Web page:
2. Become the “Girl on Fire.”
Katniss becomes “The Girl on Fire” after making a powerful first impression with potential sponsors at the opening ceremony of the Hunger Games. An interview is your first opportunity to present yourself to a potential employer dynamically. Make sure that you remain confident and you dress appropriately. You want people to remember you.
3. Shoot a squirrel in the eye.
Peeta can throw a heavy bag of flour over his head as a result of working at a bakery for his whole life. Katniss is an expert with a bow and arrow – shooting her prey in the eye to make a clean kill. Make sure that you, too, are emphasizing your unique skills in the job search. What can you bring to a potential employer that no one else can?
4. Remember they already love you; just be yourself.
Katniss’ mentor, Haymitch, cannot decide how to present her to the public. In response, her stylist tells her just to be herself. As your job search progresses, you may find yourself frustrated by the specific demands of potential employers – and you may feel obligated to start applying for jobs that are not an exact fit for your skill set. Keep in mind that the best job for you is one that is challenging, that makes use of your skill set, and that allows you to learn and excel. Wait for that job – or create it for yourself and pitch the benefit to your favorite companies. You’ve probably already heard that The Hunger Games grossed $152.5 million during its opening weekend – making it Hollywood's third-biggest opener of all time. And if you saw the movie, you probably cheered for Katniss as she worked to perfect her image, navigate a seemingly impossible situation and to survive. As a job seeker, that is the trick to an effective job search – to perfect your image, to cheerfully navigate a seemingly impossible situation, and to survive. May the odds be ever in your favor. Related: 7 Key Tips to Boost Your Chances of Getting a Job. Suki Shah is the CEO and co-founder of @GetHiredInc. Image credit Lionsgate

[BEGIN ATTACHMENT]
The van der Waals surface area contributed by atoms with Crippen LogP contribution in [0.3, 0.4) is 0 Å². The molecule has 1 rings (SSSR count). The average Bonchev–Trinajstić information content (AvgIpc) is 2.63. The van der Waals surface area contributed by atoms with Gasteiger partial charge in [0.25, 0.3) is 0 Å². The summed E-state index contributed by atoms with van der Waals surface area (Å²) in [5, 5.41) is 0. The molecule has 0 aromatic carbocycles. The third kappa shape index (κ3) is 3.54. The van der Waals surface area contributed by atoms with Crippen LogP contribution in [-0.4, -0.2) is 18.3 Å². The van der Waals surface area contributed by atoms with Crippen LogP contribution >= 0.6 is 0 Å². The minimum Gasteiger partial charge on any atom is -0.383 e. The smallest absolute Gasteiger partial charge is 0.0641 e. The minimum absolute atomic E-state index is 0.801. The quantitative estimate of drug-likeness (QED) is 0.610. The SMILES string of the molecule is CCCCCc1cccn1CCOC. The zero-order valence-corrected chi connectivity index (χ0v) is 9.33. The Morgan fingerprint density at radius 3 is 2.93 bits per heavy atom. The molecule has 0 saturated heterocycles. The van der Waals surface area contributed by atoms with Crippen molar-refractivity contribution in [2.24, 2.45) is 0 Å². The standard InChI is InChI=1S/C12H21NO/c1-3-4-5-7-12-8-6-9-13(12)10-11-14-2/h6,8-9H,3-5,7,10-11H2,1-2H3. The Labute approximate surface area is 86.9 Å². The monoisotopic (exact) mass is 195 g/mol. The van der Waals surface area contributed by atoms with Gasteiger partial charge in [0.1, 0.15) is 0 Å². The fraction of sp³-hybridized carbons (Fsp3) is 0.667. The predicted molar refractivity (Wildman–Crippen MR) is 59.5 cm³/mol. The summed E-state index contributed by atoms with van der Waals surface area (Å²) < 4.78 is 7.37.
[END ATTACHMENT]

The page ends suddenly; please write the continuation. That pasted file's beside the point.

We use writing skills to engage, inspire or persuade people in our personal and work lives. In a career transition or active job search, writing skills are under sharp scrutiny. Each transition task, whether it is completing self-assessment exercises, creating a resume, crafting a cover letter or preparing additional marketing tools requires focused writing – one that is targeted, has meaning for your reader and clearly outlines your value to the potential opportunity.